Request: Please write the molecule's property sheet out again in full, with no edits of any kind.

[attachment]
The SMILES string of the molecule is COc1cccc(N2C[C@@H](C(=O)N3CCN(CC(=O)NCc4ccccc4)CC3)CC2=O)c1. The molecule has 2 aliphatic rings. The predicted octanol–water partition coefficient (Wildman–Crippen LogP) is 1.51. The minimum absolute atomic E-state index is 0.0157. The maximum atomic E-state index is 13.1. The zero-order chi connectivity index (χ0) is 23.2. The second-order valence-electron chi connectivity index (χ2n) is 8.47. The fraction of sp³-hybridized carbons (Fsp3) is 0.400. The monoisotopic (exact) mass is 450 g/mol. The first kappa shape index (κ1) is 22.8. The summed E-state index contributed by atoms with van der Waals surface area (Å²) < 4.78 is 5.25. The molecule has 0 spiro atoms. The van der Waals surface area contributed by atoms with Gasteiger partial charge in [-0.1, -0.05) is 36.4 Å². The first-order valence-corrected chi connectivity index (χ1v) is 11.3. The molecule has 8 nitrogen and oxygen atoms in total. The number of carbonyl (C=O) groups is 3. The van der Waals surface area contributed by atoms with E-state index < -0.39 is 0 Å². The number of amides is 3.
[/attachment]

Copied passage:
The SMILES string of the molecule is COc1cccc(N2C[C@@H](C(=O)N3CCN(CC(=O)NCc4ccccc4)CC3)CC2=O)c1. The molecule has 2 aliphatic rings. The predicted octanol–water partition coefficient (Wildman–Crippen LogP) is 1.51. The minimum absolute atomic E-state index is 0.0157. The maximum atomic E-state index is 13.1. The zero-order chi connectivity index (χ0) is 23.2. The second-order valence-electron chi connectivity index (χ2n) is 8.47. The fraction of sp³-hybridized carbons (Fsp3) is 0.400. The monoisotopic (exact) mass is 450 g/mol. The first kappa shape index (κ1) is 22.8. The summed E-state index contributed by atoms with van der Waals surface area (Å²) < 4.78 is 5.25. The molecule has 0 spiro atoms. The van der Waals surface area contributed by atoms with Gasteiger partial charge in [-0.1, -0.05) is 36.4 Å². The first-order valence-corrected chi connectivity index (χ1v) is 11.3. The molecule has 8 nitrogen and oxygen atoms in total. The number of carbonyl (C=O) groups is 3. The van der Waals surface area contributed by atoms with E-state index < -0.39 is 0 Å². The number of amides is 3.